In measurement in the computational basis, I was being told that it is a way to extract information from a qubit, and it outputs a classical bit.

For the quantum state $\alpha |0\rangle + \beta |1\rangle$, the possible outputs are:

$0$, with probability $|\alpha|^2$ and

$1$, with probability $|\beta|^2$.

Why are the probabilities $|\alpha|^2$ and $|\beta|^2$? I assume this is related to the figure below? (where $\alpha$ being the possibilities for it to fall in the x-axis and $\beta$ for the y-axis?)

  • 3
    $\begingroup$ Maybe you need to read some basic books about Quantum Mechanics. For example, maybe nielsen's chapter 2 is enough for you. In quantum mechanics, the probability is always connected to the $\mid\cdot\mid^2$. It's a basic assumption. $\endgroup$
    – narip
    May 29 '21 at 9:21
  • 1
    $\begingroup$ @narip Sure, thanks for the recommendation. I'll take a look. $\endgroup$ May 29 '21 at 9:29

It is postulate or axiom of quantum mechanics that if a state $|\psi\rangle $ that is a linear superposition of eigenstates $\{ |e_i\rangle\}$ of some observable, $$ |\psi \rangle = \sum_i \alpha_i |e_i\rangle $$ then upon making measurement with respect to this observable, the state is observed in the state $|e_i\rangle$ with probability $|a_i|^2$. That is, $P(|e_i\rangle) = |a_i|^2$. Also note that $\sum |\alpha_i|^2 = 1$ is a necessary condition.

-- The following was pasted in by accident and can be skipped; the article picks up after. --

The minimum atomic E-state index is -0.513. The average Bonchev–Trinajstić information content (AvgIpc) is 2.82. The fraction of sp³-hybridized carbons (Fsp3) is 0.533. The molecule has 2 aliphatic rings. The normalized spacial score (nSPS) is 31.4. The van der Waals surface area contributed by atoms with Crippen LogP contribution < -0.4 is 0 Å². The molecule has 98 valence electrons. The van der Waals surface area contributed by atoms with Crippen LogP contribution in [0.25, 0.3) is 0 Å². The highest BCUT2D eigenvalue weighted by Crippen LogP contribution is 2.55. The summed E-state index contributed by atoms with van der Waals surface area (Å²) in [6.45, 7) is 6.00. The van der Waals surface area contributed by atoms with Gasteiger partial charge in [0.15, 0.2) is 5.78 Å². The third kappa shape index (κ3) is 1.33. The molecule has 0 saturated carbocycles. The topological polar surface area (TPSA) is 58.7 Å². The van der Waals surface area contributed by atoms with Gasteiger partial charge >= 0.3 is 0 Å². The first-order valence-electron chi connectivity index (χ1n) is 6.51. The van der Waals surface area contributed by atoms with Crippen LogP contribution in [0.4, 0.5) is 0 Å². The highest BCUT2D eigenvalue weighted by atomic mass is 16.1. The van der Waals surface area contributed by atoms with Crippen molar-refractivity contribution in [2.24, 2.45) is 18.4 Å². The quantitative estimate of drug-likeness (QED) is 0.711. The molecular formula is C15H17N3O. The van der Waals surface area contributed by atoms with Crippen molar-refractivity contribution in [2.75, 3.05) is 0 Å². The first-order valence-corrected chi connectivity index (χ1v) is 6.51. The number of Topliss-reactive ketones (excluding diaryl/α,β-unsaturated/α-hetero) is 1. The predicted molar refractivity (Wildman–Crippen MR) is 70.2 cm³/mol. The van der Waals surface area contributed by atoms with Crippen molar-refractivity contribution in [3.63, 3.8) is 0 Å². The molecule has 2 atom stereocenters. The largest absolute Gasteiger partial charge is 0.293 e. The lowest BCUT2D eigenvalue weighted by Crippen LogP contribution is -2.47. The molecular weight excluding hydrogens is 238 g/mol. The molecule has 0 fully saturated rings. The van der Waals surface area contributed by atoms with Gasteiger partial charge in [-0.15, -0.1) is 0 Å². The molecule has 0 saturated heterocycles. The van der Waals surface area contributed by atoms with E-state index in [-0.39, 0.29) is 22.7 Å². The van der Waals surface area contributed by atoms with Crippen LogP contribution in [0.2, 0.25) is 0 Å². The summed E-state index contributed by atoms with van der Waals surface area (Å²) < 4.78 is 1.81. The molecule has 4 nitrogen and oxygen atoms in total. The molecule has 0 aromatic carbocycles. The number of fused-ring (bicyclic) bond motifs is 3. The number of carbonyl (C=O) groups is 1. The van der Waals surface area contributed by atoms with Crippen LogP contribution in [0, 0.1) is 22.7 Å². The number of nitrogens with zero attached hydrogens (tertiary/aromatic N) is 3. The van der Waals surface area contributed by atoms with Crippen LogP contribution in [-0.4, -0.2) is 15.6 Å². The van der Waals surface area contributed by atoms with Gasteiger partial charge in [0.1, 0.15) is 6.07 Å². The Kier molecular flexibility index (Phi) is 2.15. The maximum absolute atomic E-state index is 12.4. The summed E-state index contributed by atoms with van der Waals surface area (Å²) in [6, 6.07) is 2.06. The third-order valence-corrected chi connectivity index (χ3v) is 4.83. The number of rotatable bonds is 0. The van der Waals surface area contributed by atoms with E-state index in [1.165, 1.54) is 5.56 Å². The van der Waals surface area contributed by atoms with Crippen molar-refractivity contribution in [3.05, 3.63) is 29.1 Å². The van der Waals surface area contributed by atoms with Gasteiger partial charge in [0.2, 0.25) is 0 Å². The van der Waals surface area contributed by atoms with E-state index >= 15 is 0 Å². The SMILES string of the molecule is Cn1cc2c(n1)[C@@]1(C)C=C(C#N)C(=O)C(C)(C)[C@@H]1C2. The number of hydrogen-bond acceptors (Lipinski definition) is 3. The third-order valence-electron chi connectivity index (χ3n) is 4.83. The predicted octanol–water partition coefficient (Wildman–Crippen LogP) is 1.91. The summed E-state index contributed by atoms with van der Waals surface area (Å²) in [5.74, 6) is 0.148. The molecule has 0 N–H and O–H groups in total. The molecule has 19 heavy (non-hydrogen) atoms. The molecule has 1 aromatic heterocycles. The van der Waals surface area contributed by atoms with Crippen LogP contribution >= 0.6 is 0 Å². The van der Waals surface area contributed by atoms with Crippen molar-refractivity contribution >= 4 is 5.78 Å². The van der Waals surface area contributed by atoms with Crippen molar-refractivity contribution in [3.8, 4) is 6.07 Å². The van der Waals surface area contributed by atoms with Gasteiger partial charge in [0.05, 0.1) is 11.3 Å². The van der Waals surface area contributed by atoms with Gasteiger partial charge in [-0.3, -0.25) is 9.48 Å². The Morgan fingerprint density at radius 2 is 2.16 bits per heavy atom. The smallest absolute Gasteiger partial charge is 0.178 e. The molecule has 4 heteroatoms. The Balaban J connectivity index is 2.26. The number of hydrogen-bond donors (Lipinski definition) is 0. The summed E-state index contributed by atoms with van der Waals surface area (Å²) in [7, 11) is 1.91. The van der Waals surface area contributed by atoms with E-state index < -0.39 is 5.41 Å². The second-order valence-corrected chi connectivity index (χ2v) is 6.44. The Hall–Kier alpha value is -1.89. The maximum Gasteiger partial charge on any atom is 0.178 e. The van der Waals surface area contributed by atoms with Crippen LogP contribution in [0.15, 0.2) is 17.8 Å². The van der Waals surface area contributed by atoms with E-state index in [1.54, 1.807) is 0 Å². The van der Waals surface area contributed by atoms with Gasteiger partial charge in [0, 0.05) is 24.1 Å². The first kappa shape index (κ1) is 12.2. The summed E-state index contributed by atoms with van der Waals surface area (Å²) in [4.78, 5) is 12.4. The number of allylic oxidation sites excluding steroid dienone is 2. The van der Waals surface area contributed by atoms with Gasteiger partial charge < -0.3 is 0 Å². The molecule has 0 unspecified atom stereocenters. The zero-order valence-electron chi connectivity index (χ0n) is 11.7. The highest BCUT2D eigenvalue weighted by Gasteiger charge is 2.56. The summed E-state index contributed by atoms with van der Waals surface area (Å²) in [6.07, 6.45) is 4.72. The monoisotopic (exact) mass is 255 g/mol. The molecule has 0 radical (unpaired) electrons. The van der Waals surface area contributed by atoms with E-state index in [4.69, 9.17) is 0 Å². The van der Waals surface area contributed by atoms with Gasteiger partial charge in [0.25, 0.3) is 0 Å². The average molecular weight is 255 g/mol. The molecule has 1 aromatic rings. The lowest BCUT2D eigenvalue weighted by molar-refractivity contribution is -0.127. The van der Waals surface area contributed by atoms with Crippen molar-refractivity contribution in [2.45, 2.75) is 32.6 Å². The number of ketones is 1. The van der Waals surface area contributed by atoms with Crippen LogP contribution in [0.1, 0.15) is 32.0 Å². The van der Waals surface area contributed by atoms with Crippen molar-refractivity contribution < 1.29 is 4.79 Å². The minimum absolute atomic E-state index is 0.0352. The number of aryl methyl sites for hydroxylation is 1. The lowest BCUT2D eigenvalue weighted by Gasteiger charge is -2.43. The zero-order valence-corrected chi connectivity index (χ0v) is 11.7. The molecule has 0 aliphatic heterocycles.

In quantum computing, when we talk about measurement, it usually correspond to measuring in the computational or Z basis. So for a single qubit system, your observable would be the single Pauli Z matrix, $Z = \begin{pmatrix} 1 & 0\\ 0 & -1 \end{pmatrix}$, which has eigenvectors of $|0\rangle = \begin{pmatrix} 1 \\ 0 \end{pmatrix} $ and $|1\rangle = \begin{pmatrix} 0 \\ 1 \end{pmatrix} $.

Now, your state is $|\psi \rangle = 0.6|0\rangle + 0.8|1\rangle $ is already written as the linear combination of the eigenstates of the Pauli Z matrix. And thus, the probability to observe $|0\rangle$ is $|0.6|^2$, that is, $P(|0\rangle ) = |0.6|^2$. Similarly, $P(|1\rangle) = |0.8|^2$.


Your Answer

By clicking “Post Your Answer”, you agree to our terms of service, privacy policy and cookie policy

Not the answer you're looking for? Browse other questions tagged or ask your own question.